Biscuit recipe of the week: 1940s jam biscuits

By Shira Kilgallon, UoR History Student and MERL Library Volunteer

This week’s biscuit recipe comes from Ministry of Food pamphlets found in the MERL Library collections; two pamphlets have been used to give you a recipe with a twist (and a bit of a challenge!!).

This particular twist is definitely for the more experimental among both biscuit enthusiasts and beginners, as the recipe not only gives a fairly conventional and simple biscuit recipe, but also instructs how to make the jam from scratch. The recipe itself is fairly straightforward, but a little more complicated than previous weeks.

Both pamphlets are from the late 1940s post-war era. They thus contain, as you may find in any recipe books or pamphlets of the time, some rather misogynistic top tips for the ‘contemporary housewife’, which I’m sure you’ll be pleased to see have not been forgotten below! It is also interesting to note that the biscuit recipe was written with the intention of, as the title suggests, ‘Making the most of sugar’ when it was scarcely available due to rationing.

We hope this week’s biscuit recipe will inspire you through its challenging nature – or even its simplicity if you choose to just buy a jar of jam…

Making the most of the sugar

(from Ministry of Food Leaflet No. 21, Dec. 1946, MERL Library Pamphlets 7060 BOX 2/04)

The best way of stretching the sugar ration is by making full use of other sweetenings such as saccharin, honey, syrup or treacle, jam, marmalade, sweetened condensed milk and dried fruit.

Using Jam and Marmalade
Rinse empty jam jars with a little hot water and use this in sauces or for mixing puddings and cakes.


Jam Biscuits
3 oz. fat                              8 oz. flour            2 tablespoons milk           3 tablespoons jam
Rub fat into flour till the consistency of breadcrumbs. Mix together the milk and the jam. Add this to the fat and flour, knead well. Roll out very thinly, cut in shapes and bake in a moderate oven for 15 minutes.

(All spoons are level and all recipes for four.)

maff-jamJam Making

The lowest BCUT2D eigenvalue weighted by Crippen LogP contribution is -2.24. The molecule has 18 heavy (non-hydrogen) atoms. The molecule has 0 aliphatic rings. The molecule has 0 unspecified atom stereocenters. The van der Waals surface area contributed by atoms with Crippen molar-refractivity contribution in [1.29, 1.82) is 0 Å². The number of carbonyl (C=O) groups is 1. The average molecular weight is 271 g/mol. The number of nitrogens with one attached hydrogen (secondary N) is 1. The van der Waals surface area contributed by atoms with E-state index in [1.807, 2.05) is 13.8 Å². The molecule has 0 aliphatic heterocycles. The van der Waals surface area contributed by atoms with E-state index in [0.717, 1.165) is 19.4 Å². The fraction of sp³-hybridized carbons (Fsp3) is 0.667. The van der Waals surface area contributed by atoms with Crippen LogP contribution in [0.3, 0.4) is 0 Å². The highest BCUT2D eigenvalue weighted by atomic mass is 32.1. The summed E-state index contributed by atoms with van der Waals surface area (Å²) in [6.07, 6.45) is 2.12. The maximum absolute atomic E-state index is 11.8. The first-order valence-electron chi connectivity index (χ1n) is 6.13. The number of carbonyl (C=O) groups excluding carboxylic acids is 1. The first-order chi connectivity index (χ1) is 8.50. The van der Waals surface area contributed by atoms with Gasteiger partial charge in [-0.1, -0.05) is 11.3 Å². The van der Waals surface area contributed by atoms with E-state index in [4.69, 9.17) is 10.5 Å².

(from Ministry of Food Leaflet No. 28, 1946, MERL Library Pamphlets 7060 BOX 2/31)

Housewives who have saved sugar to make home-made jam are advised to follow very carefully the instructions given below.

  1. Fruit should be fresh and firm-ripe. Over-ripe fruit should NOT be used.
  2. Before the sugar is added, the fruit should be cooked slowly until it is quite tender, with just sufficient water to prevent it burning. Stir occasionally to prevent sticking.
  3. SUGAR is stirred into the softened fruit until dissolved and the jam then boiled rapidly until setting point is reached. Do not have the pan too full or the jam will boil over at this stage. Stir occasionally to prevent sticking.
  4. Removing Scum. Do this only when boiling has finished. Constant skimming is wasteful and unnecessary.
  5. Testing for setting point. Begin to test after about 10 minutes of rapid boiling (after sugar has been added). Remove pan from heat during testing.

To test: place a little jam on a cold plate; if setting point has been reached, the jam will wrinkle when pushed with a finger.

  1. Filling the Jars. To prevent fruit rising in the jars, the jam should be allowed to cool slightly in the pan.
    Put on wax disks while hot, and press down over the surface.

From the various types of jam recipes outlined in the recipe leaflet, we chose:

Raspberry Jam
6lb. raspberries                 6lb. sugar
Put the fruit in the pan and cook slowly until some juice has come out of the fruit. Add the sugar, stir until it is dissolved, and boil rapidly until setting point is reached.

Please try out the recipes and don’t forget to enter the MERL Village Fete Biscuit Bake-Off on 31 May!

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